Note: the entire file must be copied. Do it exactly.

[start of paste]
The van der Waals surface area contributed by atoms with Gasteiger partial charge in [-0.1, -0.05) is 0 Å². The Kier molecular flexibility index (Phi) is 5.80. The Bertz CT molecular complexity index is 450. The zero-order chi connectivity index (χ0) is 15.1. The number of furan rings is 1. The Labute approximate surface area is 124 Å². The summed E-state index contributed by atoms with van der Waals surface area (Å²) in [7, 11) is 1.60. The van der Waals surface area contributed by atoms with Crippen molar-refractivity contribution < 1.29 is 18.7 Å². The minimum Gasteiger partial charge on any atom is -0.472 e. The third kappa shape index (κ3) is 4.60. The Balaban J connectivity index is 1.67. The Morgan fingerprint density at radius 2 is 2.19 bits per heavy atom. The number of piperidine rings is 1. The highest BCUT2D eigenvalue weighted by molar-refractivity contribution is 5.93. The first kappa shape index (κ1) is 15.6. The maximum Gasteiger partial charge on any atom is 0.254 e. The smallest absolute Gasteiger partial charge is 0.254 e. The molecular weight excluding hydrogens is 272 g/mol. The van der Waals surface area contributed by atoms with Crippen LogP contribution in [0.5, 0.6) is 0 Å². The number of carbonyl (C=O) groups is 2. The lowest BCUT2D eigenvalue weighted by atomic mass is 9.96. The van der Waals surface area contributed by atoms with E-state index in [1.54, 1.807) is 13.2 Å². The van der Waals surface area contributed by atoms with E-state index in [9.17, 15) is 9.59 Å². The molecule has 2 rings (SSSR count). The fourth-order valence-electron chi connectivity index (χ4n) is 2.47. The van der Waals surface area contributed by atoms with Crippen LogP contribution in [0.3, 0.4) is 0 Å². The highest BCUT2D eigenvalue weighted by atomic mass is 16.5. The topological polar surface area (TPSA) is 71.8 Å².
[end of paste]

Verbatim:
The van der Waals surface area contributed by atoms with Gasteiger partial charge in [-0.1, -0.05) is 0 Å². The Kier molecular flexibility index (Phi) is 5.80. The Bertz CT molecular complexity index is 450. The zero-order chi connectivity index (χ0) is 15.1. The number of furan rings is 1. The Labute approximate surface area is 124 Å². The summed E-state index contributed by atoms with van der Waals surface area (Å²) in [7, 11) is 1.60. The van der Waals surface area contributed by atoms with Crippen molar-refractivity contribution < 1.29 is 18.7 Å². The minimum Gasteiger partial charge on any atom is -0.472 e. The third kappa shape index (κ3) is 4.60. The Balaban J connectivity index is 1.67. The Morgan fingerprint density at radius 2 is 2.19 bits per heavy atom. The number of piperidine rings is 1. The highest BCUT2D eigenvalue weighted by molar-refractivity contribution is 5.93. The first kappa shape index (κ1) is 15.6. The maximum Gasteiger partial charge on any atom is 0.254 e. The smallest absolute Gasteiger partial charge is 0.254 e. The molecular weight excluding hydrogens is 272 g/mol. The van der Waals surface area contributed by atoms with Crippen LogP contribution in [0.5, 0.6) is 0 Å². The number of carbonyl (C=O) groups is 2. The lowest BCUT2D eigenvalue weighted by atomic mass is 9.96. The van der Waals surface area contributed by atoms with E-state index in [1.54, 1.807) is 13.2 Å². The van der Waals surface area contributed by atoms with E-state index in [9.17, 15) is 9.59 Å². The molecule has 2 rings (SSSR count). The fourth-order valence-electron chi connectivity index (χ4n) is 2.47. The van der Waals surface area contributed by atoms with Crippen LogP contribution in [0.3, 0.4) is 0 Å². The highest BCUT2D eigenvalue weighted by atomic mass is 16.5. The topological polar surface area (TPSA) is 71.8 Å².